Sean, when the recycling is in its proper place (since plastic and metal go in one designated can or bag), how is the home owner being lazy? The can collectors are not doing anyone a service especially when the bags are out on the street and they cut it open and just leave it. When sanitation comes, the contents spill out onto the street/sidewalk and if a DSNY supervisor comes by, the homeowner gets a ticket. How is that helping anyone?

          Signs or not, they do not care. You can have it in Chinese like I have in front of my main gate and they still come in. I’ve even asked them not to come in and their excuse is that they’re going to collect cans as if it’s a right so my patience have completely thinned out.

          Once on the street, garbage and recycling is DSNY’s property: http://www1.nyc.gov/assets/dsny/about/laws/illegal-dumping-and-theft-of-recycling-laws.shtml

          Unauthorized Removal of Garbage
          No one, other than an authorized employee or agent of DSNY, shall disturb or remove ashes, garbage, refuse (including recycling), or rubbish placed within the stoop line or in front of houses by householders, tenants, or occupants for removal by DSNY.

          Fine: $100–$300

          An another note, I do enjoy reading your comments on past articles. It’s also intriguing that you see you the good side of things while others see it as a nuisance.

          • Sean F

            I didn’t say that they necessarily do it correctly or cleanly, but if the deposit bottles are in the mixed plastic, glass and metal can, it gets sent to a recycling center by the City. The City pays by the pound for that material to be sorted and recycled, so every deposit bottle that doesn’t go back to the retailer costs the taxpayers money. The only reason homeowners don’t properly return their bottles is because they are lazy. It takes very little effort to do, and it saves the taxpayers money.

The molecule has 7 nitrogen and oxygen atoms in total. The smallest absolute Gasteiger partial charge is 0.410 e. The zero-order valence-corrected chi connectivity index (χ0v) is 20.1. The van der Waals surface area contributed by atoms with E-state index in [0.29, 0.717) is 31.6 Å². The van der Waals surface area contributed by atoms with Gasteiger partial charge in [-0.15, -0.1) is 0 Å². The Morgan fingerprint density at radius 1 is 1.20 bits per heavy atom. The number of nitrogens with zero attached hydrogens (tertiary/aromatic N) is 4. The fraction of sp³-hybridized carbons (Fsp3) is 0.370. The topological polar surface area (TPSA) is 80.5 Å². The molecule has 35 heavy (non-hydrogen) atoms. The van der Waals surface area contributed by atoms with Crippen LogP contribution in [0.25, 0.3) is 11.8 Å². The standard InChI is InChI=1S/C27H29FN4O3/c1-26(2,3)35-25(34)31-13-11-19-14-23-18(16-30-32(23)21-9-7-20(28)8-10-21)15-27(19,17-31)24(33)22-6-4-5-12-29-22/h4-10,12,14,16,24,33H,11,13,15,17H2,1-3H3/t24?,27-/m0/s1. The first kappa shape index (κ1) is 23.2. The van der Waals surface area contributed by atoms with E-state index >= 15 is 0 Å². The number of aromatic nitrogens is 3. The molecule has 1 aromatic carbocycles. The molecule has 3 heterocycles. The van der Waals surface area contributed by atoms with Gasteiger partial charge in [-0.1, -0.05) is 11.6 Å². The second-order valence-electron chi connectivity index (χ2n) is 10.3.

If deposit bottles are in an actual trash bag with other trash, that’s more laziness, and DSNY should be taking note and issuing fines for failure to recycle.

            I guess, if you don’t (or someone else doesn’t) want people coming on their property, that’s fine. Personally, I’ve never had a problem with these folks trying to make a living, and benefiting the community, but word must have spread in the bottle collecting community. I think they all know that I never have deposit bottles. No one had disturbed my trash in a long while.

            Thank you for the compliment. I try to see the bright side, and I give people the benefit of the doubt. I try to emulate God’s example when he told Abraham at Sodom & Gomorrah “For the sake of ten, I will not destroy it.” When others are denigrating entire races of people, I will step up to defend the many or the few who do not exhibit those stereotypical images. In nearly every case, the good people of any race out weigh the bad ones.

          • Dorothy Berman

            Sean, your last paragraph above is excellent.

          • Sean F

            Thank you, Dorothy.

          • OneObservantOne

            So Sean, you are saying the Chinese can sell the metal but the city can’t? Does that make sense to you? Maybe you should tour the facility at 29th street to see how efficiently the materials are separated — and it’s not by hand. The recycling plant has been open to the public on Open House New York weekend in the past and that is coming up again in October.

          • Sean F

            I’m not saying the City can’t sell the metal. The City doesn’t sell the metal – they pay to have it taken away and recycled. Why should the stores get to keep the nickels that were “deposited” with them if those nickels could be redeemed by people who need the money? The less recycled material that goes into DSNY trucks, the less the taxpayers have to pay. It’s win-win for anyone (Chinese or otherwise) to retrieve and redeem bottles and cans that lazy people can’t be bothered to return properly.

          • OneObservantOne

            If the city doesn’t sell the metal why is it a crime to take it? Scrap metal and cans?

          • Sean F

            Taking any trash from curbside is not a crime. It’s a civil offense. There is a fine, but no jail time, and no criminal record created.

            If I bring scrap metal to the scrap yard on Cropsey near Home Depot, they’ll give me cash for it. When the City sends bargeloads of metal (and glass and plastic) to be recycled, the City pays by the ton to have it taken away from the sorting plant.